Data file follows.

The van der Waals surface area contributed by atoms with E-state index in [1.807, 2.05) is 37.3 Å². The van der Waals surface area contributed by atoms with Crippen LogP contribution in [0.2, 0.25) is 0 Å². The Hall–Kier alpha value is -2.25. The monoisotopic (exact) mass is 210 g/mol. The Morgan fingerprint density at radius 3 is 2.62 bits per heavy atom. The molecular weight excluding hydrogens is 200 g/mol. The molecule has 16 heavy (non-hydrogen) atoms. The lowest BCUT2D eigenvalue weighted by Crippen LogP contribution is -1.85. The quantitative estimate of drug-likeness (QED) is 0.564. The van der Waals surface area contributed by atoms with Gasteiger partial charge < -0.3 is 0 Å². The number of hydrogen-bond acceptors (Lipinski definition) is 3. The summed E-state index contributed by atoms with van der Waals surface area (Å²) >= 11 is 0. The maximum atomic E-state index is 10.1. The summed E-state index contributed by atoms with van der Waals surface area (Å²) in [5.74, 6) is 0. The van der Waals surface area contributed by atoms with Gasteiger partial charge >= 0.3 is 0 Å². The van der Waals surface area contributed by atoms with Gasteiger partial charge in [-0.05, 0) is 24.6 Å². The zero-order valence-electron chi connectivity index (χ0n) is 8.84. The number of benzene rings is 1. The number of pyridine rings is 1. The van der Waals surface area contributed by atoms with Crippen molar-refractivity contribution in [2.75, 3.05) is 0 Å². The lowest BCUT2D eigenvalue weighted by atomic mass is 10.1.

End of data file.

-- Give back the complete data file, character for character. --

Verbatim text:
The van der Waals surface area contributed by atoms with E-state index in [1.807, 2.05) is 37.3 Å². The van der Waals surface area contributed by atoms with Crippen LogP contribution in [0.2, 0.25) is 0 Å². The Hall–Kier alpha value is -2.25. The monoisotopic (exact) mass is 210 g/mol. The Morgan fingerprint density at radius 3 is 2.62 bits per heavy atom. The molecular weight excluding hydrogens is 200 g/mol. The molecule has 16 heavy (non-hydrogen) atoms. The lowest BCUT2D eigenvalue weighted by Crippen LogP contribution is -1.85. The quantitative estimate of drug-likeness (QED) is 0.564. The van der Waals surface area contributed by atoms with Gasteiger partial charge < -0.3 is 0 Å². The number of hydrogen-bond acceptors (Lipinski definition) is 3. The summed E-state index contributed by atoms with van der Waals surface area (Å²) >= 11 is 0. The maximum atomic E-state index is 10.1. The summed E-state index contributed by atoms with van der Waals surface area (Å²) in [5.74, 6) is 0. The van der Waals surface area contributed by atoms with Gasteiger partial charge >= 0.3 is 0 Å². The van der Waals surface area contributed by atoms with Gasteiger partial charge in [-0.05, 0) is 24.6 Å². The zero-order valence-electron chi connectivity index (χ0n) is 8.84. The number of benzene rings is 1. The number of pyridine rings is 1. The van der Waals surface area contributed by atoms with Crippen molar-refractivity contribution in [2.75, 3.05) is 0 Å². The lowest BCUT2D eigenvalue weighted by atomic mass is 10.1.